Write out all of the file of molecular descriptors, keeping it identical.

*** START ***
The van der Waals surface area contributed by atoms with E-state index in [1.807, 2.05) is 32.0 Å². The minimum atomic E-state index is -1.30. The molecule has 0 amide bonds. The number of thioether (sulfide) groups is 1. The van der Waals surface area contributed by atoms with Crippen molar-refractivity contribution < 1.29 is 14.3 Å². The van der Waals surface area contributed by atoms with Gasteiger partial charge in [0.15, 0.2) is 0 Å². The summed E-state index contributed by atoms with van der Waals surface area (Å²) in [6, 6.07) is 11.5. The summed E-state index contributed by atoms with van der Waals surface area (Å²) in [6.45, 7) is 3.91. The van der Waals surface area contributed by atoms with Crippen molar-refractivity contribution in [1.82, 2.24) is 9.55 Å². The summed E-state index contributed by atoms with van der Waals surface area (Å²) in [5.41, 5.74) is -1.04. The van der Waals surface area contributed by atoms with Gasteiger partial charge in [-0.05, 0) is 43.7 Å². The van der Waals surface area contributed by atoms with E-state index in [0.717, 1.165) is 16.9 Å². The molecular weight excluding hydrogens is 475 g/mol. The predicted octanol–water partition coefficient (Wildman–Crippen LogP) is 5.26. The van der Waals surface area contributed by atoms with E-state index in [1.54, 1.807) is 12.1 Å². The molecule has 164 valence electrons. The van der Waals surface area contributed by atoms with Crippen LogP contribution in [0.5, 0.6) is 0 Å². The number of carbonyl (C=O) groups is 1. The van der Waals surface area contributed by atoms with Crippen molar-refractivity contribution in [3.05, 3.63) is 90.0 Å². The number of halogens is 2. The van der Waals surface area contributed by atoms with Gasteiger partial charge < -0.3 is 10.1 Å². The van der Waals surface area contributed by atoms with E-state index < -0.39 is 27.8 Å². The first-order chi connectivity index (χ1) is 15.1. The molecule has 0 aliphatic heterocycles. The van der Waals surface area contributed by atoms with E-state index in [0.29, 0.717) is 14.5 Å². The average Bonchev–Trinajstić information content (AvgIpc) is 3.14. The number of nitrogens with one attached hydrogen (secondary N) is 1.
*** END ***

The van der Waals surface area contributed by atoms with E-state index in [1.807, 2.05) is 32.0 Å². The minimum atomic E-state index is -1.30. The molecule has 0 amide bonds. The number of thioether (sulfide) groups is 1. The van der Waals surface area contributed by atoms with Crippen molar-refractivity contribution < 1.29 is 14.3 Å². The van der Waals surface area contributed by atoms with Gasteiger partial charge in [0.15, 0.2) is 0 Å². The summed E-state index contributed by atoms with van der Waals surface area (Å²) in [6, 6.07) is 11.5. The summed E-state index contributed by atoms with van der Waals surface area (Å²) in [6.45, 7) is 3.91. The van der Waals surface area contributed by atoms with Crippen molar-refractivity contribution in [1.82, 2.24) is 9.55 Å². The summed E-state index contributed by atoms with van der Waals surface area (Å²) in [5.41, 5.74) is -1.04. The van der Waals surface area contributed by atoms with Gasteiger partial charge in [-0.05, 0) is 43.7 Å². The van der Waals surface area contributed by atoms with E-state index in [0.717, 1.165) is 16.9 Å². The molecular weight excluding hydrogens is 475 g/mol. The predicted octanol–water partition coefficient (Wildman–Crippen LogP) is 5.26. The van der Waals surface area contributed by atoms with E-state index in [1.54, 1.807) is 12.1 Å². The molecule has 164 valence electrons. The van der Waals surface area contributed by atoms with Crippen LogP contribution in [0.5, 0.6) is 0 Å². The number of carbonyl (C=O) groups is 1. The van der Waals surface area contributed by atoms with Crippen molar-refractivity contribution in [3.05, 3.63) is 90.0 Å². The number of halogens is 2. The van der Waals surface area contributed by atoms with Gasteiger partial charge < -0.3 is 10.1 Å². The van der Waals surface area contributed by atoms with E-state index < -0.39 is 27.8 Å². The first-order chi connectivity index (χ1) is 15.1. The molecule has 0 aliphatic heterocycles. The van der Waals surface area contributed by atoms with E-state index in [0.29, 0.717) is 14.5 Å². The average Bonchev–Trinajstić information content (AvgIpc) is 3.14. The number of nitrogens with one attached hydrogen (secondary N) is 1.